Yesterday, I couldn’t help but think of images from Ray Bradbury stories–of wall-sized TV panels blaring reality TV, ear seashells, and machines that breath and function like organisms–as a global social media platform went down for about five hours. Of course, it felt like a sense of relief that I didn’t have to check them as much as I typically do.
I’m aware these major social platforms monetize our attention, siphoning off our focus little by little while hopping us up on dopamine all along the way. I want to tread lightly by saying that there are some good aspects to social media. I know that posting my photography work has helped me improve over the years. Promoting my various projects has been a plus, even if it simply keeps people in touch with all the things I do with my life.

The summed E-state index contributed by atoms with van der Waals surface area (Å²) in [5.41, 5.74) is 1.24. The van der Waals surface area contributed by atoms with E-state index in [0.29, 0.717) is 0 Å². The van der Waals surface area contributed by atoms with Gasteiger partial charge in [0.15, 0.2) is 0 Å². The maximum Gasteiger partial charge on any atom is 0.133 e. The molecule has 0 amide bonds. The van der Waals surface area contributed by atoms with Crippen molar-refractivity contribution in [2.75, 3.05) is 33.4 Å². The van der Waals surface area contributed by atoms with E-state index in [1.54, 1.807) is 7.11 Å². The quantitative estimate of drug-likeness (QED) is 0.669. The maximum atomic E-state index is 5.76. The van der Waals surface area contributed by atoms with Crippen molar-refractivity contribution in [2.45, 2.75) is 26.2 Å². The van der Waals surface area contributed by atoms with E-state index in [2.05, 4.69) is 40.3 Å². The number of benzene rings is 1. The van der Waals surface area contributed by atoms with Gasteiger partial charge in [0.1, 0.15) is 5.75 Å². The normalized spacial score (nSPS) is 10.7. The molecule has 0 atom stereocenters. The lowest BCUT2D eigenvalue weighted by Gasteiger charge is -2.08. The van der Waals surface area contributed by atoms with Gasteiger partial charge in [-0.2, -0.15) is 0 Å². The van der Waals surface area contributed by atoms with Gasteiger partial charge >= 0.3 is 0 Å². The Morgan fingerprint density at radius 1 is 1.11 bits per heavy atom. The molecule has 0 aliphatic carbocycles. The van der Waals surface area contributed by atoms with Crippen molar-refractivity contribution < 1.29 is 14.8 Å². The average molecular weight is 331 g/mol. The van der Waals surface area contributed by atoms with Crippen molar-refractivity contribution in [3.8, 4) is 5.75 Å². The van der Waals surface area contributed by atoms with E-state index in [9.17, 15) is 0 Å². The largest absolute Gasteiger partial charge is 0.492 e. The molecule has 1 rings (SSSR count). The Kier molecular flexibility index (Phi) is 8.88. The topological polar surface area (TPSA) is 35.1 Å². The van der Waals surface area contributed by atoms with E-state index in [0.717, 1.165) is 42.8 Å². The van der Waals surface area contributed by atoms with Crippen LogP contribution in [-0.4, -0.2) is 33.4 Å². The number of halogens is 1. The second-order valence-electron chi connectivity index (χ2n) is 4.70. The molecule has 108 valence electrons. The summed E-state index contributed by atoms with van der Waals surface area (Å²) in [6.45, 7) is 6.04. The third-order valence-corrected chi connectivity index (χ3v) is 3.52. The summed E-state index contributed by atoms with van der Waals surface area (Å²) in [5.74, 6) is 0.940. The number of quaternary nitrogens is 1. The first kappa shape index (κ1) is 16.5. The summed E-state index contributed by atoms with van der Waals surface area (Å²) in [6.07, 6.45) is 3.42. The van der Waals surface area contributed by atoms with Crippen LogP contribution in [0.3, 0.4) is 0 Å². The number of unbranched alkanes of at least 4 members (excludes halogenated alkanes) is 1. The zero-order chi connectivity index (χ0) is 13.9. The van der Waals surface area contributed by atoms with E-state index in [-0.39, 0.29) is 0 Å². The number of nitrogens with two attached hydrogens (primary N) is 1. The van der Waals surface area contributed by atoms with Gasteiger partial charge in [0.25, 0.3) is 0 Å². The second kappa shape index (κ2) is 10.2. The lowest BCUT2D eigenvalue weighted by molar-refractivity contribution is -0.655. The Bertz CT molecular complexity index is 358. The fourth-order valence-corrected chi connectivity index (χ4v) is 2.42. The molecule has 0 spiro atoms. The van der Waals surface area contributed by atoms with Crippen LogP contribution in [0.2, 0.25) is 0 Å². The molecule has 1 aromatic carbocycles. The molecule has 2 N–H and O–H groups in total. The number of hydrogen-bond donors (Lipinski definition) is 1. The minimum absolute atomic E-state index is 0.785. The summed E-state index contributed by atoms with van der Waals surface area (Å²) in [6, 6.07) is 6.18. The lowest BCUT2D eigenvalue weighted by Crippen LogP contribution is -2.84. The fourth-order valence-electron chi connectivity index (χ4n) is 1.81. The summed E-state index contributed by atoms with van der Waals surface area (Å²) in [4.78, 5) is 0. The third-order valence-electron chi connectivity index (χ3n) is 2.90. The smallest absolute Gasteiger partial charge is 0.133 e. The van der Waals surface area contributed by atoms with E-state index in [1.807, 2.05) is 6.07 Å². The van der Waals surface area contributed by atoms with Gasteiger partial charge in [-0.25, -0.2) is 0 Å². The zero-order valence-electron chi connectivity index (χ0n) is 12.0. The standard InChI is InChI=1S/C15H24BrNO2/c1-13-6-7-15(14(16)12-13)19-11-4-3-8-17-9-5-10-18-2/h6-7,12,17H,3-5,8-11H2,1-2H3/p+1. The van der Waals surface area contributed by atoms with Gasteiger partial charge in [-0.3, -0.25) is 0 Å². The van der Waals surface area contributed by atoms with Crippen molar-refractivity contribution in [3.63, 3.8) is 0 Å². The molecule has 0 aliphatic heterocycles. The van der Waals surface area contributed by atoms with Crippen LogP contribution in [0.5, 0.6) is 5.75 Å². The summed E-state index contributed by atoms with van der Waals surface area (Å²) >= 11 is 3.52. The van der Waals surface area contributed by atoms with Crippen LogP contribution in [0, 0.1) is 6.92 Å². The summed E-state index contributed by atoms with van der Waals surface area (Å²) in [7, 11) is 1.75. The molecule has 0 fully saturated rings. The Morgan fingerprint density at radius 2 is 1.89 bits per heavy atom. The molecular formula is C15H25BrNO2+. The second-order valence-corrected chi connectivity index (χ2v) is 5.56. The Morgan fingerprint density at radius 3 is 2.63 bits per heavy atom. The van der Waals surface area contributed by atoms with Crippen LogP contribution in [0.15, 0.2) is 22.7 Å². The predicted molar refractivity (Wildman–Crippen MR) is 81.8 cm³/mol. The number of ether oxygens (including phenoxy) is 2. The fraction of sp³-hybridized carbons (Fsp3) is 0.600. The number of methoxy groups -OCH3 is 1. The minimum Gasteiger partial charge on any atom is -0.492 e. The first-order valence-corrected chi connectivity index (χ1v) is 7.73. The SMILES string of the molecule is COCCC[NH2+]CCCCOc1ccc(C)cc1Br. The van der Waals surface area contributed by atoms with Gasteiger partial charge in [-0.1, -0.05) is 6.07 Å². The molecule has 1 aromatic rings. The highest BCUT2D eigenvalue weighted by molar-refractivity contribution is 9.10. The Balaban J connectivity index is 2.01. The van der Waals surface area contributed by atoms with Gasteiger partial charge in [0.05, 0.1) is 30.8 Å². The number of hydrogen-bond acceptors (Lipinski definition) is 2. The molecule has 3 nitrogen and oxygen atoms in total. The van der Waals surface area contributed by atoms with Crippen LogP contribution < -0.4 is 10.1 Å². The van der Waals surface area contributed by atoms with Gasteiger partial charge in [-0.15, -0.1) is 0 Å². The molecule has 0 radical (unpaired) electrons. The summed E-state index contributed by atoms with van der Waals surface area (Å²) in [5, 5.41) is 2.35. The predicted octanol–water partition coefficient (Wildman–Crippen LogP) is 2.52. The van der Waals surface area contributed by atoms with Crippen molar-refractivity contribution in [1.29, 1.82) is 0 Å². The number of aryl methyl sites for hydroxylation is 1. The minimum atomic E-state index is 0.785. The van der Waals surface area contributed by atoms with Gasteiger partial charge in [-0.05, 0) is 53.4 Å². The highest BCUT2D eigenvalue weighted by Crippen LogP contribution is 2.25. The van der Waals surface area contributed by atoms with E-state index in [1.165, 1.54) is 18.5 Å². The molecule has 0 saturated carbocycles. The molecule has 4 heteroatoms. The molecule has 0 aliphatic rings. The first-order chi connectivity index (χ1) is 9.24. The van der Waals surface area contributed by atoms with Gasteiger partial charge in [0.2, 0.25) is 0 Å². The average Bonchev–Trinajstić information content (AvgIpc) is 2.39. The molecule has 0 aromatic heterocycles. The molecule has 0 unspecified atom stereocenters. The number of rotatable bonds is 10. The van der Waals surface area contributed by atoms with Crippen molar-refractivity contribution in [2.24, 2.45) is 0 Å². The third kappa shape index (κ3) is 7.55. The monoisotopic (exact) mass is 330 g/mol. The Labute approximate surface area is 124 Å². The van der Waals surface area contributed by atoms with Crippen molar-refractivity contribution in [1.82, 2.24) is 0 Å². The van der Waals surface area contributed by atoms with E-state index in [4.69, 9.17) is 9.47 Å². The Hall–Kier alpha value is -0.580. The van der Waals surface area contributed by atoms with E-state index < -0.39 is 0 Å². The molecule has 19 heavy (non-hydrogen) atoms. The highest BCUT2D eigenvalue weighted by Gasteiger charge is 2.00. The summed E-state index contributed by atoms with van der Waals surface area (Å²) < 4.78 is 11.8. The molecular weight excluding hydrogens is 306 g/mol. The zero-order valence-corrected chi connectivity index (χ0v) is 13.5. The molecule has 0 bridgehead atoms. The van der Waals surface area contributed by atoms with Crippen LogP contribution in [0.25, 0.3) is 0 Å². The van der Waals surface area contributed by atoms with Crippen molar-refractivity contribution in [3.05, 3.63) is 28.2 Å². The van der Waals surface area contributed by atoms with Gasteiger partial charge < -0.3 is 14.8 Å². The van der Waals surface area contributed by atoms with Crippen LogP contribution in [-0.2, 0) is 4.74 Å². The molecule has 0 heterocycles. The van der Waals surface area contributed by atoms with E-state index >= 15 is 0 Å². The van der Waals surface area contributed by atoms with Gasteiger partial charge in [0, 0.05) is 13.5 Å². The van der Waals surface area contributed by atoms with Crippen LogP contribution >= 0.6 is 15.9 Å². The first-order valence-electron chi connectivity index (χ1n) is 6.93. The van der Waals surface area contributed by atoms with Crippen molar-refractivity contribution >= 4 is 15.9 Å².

Where that balance is between sharing my entire life on social media and whatever else doesn’t happen online, I don’t really know. I try to devote at least half my day to non-screen activities. I have a personal trainer; my ongoing garden projects; making gourd-shaped candles.
During the non-social media freedom I stopped by the only local bookstore left nearby, a large chain store. I went in to pick up a new copy of The Illustrated Man. Even in the middle of a weekday, the place was fairly bustling. I found my book quickly and went to check out. In front of me was a woman purchasing at least two large stacks which the store employee was scanning and piling into large canvas tote bags. I must not have been the only one taking advantage of digital downtime.